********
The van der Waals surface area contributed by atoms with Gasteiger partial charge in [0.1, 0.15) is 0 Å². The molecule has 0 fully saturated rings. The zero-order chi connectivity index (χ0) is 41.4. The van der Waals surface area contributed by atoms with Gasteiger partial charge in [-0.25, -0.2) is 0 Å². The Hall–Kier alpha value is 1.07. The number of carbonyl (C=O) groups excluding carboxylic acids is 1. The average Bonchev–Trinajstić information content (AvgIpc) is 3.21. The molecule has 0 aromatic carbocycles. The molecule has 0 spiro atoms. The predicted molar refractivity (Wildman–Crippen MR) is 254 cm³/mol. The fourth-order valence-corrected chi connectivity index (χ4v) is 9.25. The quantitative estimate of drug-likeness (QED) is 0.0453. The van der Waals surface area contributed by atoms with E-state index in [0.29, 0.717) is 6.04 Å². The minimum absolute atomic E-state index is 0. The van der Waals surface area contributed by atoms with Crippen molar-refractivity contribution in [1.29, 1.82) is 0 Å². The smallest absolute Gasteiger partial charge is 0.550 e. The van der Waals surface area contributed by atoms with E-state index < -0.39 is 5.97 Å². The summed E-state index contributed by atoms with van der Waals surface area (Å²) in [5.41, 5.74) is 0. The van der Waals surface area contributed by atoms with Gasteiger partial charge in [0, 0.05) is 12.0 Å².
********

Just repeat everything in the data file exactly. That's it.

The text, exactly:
The van der Waals surface area contributed by atoms with Gasteiger partial charge in [0.1, 0.15) is 0 Å². The molecule has 0 fully saturated rings. The zero-order chi connectivity index (χ0) is 41.4. The van der Waals surface area contributed by atoms with Gasteiger partial charge in [-0.25, -0.2) is 0 Å². The Hall–Kier alpha value is 1.07. The number of carbonyl (C=O) groups excluding carboxylic acids is 1. The average Bonchev–Trinajstić information content (AvgIpc) is 3.21. The molecule has 0 aromatic carbocycles. The molecule has 0 spiro atoms. The predicted molar refractivity (Wildman–Crippen MR) is 254 cm³/mol. The fourth-order valence-corrected chi connectivity index (χ4v) is 9.25. The quantitative estimate of drug-likeness (QED) is 0.0453. The van der Waals surface area contributed by atoms with E-state index in [0.29, 0.717) is 6.04 Å². The minimum absolute atomic E-state index is 0. The van der Waals surface area contributed by atoms with Crippen molar-refractivity contribution in [1.29, 1.82) is 0 Å². The smallest absolute Gasteiger partial charge is 0.550 e. The van der Waals surface area contributed by atoms with E-state index < -0.39 is 5.97 Å². The summed E-state index contributed by atoms with van der Waals surface area (Å²) in [5.41, 5.74) is 0. The van der Waals surface area contributed by atoms with Gasteiger partial charge in [0, 0.05) is 12.0 Å².